A malformation in his urinary system required 18-year-old Adailton Rocha de Oliveira to seek specialized medical care as soon as he was born. However, in his hometown of Carlinda, in the State of Mato Grosso, there weren’t any pediatric nephrologists. But soon, the doctors requested his transfer to a specialized center. So when he was eight months old, the boy travelled about 2,500 kilometers to Pequeno Príncipe Hospital in Curitiba, Paraná.
This first trip was in 2000 and his grandmother Aderrozária Batista Dias Rocha has been accompanying Adailton since then. In these 18 years of treatment, Aderrozária and her grandson have turned Pequeno Príncipe’s Support House into a second home. “I spend more time here than at my own house. Just knowing that there is food here at the Support House is really good. We come here without any money. Imagine what it would be liked if we didn’t have this food from the Hospital. Here we have everything – there’s food, beds and showers. There’s also medication, that I can get for free,” she points out.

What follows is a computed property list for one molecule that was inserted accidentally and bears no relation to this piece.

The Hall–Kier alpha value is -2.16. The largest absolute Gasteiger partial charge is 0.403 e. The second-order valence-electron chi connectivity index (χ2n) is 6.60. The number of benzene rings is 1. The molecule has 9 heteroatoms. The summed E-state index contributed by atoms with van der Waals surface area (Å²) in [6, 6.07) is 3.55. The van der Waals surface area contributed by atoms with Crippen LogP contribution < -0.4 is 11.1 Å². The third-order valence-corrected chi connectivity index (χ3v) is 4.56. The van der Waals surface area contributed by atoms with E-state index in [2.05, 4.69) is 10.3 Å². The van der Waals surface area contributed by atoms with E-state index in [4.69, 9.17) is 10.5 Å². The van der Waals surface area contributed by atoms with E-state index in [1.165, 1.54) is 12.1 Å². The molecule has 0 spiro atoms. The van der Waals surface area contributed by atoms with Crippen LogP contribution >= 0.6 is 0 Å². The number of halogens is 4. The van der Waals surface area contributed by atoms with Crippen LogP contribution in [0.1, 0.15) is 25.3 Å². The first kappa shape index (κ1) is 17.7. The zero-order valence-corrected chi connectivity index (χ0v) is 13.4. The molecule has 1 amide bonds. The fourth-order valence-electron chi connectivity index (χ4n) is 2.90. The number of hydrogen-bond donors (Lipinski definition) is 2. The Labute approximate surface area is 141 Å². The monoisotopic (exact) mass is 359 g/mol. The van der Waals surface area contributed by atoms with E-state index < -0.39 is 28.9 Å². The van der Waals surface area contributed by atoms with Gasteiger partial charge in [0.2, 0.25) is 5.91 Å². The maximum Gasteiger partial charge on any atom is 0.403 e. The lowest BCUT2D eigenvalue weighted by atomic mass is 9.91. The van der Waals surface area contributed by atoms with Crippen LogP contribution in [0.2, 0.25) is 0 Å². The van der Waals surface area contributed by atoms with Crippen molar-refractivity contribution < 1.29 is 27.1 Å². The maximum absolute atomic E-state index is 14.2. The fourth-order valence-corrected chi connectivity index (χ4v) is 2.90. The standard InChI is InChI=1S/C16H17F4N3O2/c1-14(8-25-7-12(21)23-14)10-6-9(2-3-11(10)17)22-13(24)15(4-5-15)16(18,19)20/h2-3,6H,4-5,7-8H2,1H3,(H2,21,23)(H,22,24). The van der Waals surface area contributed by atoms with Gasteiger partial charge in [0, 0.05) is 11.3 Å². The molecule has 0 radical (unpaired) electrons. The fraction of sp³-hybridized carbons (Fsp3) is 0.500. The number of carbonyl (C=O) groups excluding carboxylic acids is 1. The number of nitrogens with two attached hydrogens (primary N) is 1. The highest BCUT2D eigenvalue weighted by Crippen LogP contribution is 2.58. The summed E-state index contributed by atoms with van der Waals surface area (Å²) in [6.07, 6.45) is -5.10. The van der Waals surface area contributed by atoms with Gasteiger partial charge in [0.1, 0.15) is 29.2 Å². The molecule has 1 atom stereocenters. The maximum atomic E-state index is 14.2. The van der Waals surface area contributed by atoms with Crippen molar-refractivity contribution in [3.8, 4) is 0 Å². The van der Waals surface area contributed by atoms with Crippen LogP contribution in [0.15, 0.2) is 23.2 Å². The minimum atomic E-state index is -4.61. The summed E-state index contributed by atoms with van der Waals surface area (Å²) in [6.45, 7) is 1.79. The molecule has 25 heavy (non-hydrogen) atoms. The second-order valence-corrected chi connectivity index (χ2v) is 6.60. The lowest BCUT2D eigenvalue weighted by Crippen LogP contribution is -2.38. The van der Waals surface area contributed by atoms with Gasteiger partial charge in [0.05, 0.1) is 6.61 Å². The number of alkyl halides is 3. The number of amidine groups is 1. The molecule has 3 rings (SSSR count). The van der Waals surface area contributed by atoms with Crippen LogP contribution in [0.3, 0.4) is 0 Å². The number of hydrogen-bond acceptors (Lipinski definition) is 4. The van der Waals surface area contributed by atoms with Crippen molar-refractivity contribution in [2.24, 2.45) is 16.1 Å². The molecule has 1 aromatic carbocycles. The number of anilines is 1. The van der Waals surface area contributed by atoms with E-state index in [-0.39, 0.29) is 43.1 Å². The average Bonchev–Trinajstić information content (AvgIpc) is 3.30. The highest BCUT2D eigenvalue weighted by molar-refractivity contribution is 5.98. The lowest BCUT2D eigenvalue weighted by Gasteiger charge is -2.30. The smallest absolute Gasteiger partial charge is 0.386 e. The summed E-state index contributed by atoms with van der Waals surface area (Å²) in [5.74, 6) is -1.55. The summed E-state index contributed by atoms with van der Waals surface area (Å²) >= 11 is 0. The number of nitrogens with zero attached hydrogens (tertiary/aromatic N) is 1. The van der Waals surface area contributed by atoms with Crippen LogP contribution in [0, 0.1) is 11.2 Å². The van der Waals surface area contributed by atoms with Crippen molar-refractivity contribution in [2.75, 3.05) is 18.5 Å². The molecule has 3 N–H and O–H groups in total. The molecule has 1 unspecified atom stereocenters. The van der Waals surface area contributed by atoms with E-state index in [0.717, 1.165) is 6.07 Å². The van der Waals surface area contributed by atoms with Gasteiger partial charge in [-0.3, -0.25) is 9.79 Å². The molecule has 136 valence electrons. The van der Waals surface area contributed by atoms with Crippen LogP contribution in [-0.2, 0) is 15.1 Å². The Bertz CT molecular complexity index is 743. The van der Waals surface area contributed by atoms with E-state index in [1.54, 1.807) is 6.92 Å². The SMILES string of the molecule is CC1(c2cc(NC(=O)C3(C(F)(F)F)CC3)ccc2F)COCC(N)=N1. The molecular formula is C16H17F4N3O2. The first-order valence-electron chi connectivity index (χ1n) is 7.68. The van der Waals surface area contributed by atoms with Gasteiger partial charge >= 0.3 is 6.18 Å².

Adailton has had more than 20 surgeries throughout his life, majority of them carried out in Pequeno Príncipe, until his renal transplant in 2016.
Beyond the multidisciplinary healthcare offered by the Hospital – with nephrologists, cardiologists, ophthalmologists and surgeons, as well as other specialists –, Aderrozária highlights another form of care offered by Pequeno Príncipe that has made an immense difference in Adailton’s life: education.
“Here, there has always been studies for him. With what he learned at the Hospital, Adailton could pass his grades in school, even though he spent a lot of time hospitalized,” she said. Adailton is now finishing high school and has plans for the future: he wants to be a nurse or a game designer.
Adailton and Aderrozária’s story was the subject of a story in the national magazine Veja. Click here and check it out!
Pequeno Príncipe’s Support House was created in 2000. It hosts mothers, fathers and guardians of patients who received care from the Brazilian public health system that don’t live in Curitiba. It has six rooms (for a total of 25 beds), a common room for activities, bathrooms, kitchen and a playroom for the children and teenagers, as well as an administrative office.